Abstract Details

An attempt to replicate Taleyarkhan et alobservations of nuclear emission from acoustic cavitation in deuterated acetone

Author: D. Felip Gaitan
Submitted: 2005-12-21 06:58:30

Co-authors: Ross A. Tessien

Contact Info:
Impulse Devices, Inc.
13366 Grass Valley Av. Unit H
Grass Valley, CA   95945
USA

Abstract Text:
Published evidence for thermonuclear fusionreactions during neutron-generated
acoustic cavitation in deuterated acetone (Science 295, p.1868 (8 March 2002),
PRE 69, p. 036109 (2004),Nuc. Eng. and Design 235, p. 1317-1324 (2005)) has
sparked heated debate over the possibility of a simple, inexpensive, inertial
confinement approach to fusion. The technique consists of irradiating the chilled
(0C to -10C),degassed acetone in a cylindrical, resonatingchamber with fast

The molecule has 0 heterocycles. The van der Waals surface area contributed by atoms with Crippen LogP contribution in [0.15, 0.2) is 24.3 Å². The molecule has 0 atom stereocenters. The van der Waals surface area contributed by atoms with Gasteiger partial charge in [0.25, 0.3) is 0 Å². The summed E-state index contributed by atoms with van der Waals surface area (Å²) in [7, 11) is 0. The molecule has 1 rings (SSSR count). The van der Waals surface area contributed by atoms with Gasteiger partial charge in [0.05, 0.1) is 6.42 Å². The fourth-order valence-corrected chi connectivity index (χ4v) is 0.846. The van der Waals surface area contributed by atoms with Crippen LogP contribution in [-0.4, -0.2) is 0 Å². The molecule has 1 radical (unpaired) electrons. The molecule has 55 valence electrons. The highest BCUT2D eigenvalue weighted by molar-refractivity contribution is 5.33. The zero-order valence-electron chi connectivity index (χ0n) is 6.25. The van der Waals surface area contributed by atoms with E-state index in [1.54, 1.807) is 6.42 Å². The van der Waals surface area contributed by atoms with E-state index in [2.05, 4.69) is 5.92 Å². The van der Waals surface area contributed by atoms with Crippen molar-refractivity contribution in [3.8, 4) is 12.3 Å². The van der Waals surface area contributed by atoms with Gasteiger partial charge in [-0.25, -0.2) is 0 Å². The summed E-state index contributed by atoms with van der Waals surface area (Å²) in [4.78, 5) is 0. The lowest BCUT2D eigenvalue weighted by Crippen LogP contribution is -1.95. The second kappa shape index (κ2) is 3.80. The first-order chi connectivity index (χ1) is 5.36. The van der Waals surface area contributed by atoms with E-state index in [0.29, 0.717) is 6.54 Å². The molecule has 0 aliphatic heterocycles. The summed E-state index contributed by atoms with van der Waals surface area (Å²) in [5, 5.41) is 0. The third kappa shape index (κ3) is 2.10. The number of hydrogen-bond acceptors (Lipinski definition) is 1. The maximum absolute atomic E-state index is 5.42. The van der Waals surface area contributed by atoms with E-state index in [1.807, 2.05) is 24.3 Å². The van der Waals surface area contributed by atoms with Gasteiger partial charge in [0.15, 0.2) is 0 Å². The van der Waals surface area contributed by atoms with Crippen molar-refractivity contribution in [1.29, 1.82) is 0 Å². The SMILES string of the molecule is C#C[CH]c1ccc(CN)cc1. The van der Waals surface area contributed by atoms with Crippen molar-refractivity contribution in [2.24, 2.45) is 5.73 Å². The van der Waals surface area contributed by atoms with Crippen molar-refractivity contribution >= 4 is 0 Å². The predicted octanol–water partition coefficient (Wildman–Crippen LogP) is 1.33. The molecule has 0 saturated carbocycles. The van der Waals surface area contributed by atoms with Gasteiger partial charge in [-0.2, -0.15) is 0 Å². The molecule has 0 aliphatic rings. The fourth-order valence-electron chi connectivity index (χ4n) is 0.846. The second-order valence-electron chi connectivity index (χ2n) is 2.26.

neutrons in order to trigger transient cavitation events, which are expanding and
collapsing bubble clouds that last for about 5 ms (approx. 100 acoustic cycles)
and, according to Taleyarkhan et al, emit neutrons in bursts synchronized with
the sound field. To date, however, no truly independent verification of these
results has been done (the 2005 results were obtained using the acoustic
apparatus supplied by the authors of the 2002 and 2004 experiments). As of the
submission date of this abstract (Dec 2005), we have replicated the apparatus
used by Taleyarkhan et al as per his specifications, but have not yet observed
any neutrons generated by acoustic cavitation. We have, however, characterized
the apparatus in terms of the acoustical parameters including cylindrical
standing-wave modes, acoustic pressure threshold, and sonoluminescence emission
from neutron-generated cavitation in deuterated acetone. In addition to this
characterization, we will present images of the cavitation bubble cloud using
high-speed video imaging, demonstrating how the bubble cloud dynamics depend on
the external parameters.

Characterization: D

Comments:

The University of Texas at Austin

Innovative Confinement Concepts Workshop
February 13-16, 2006
Austin, Texas

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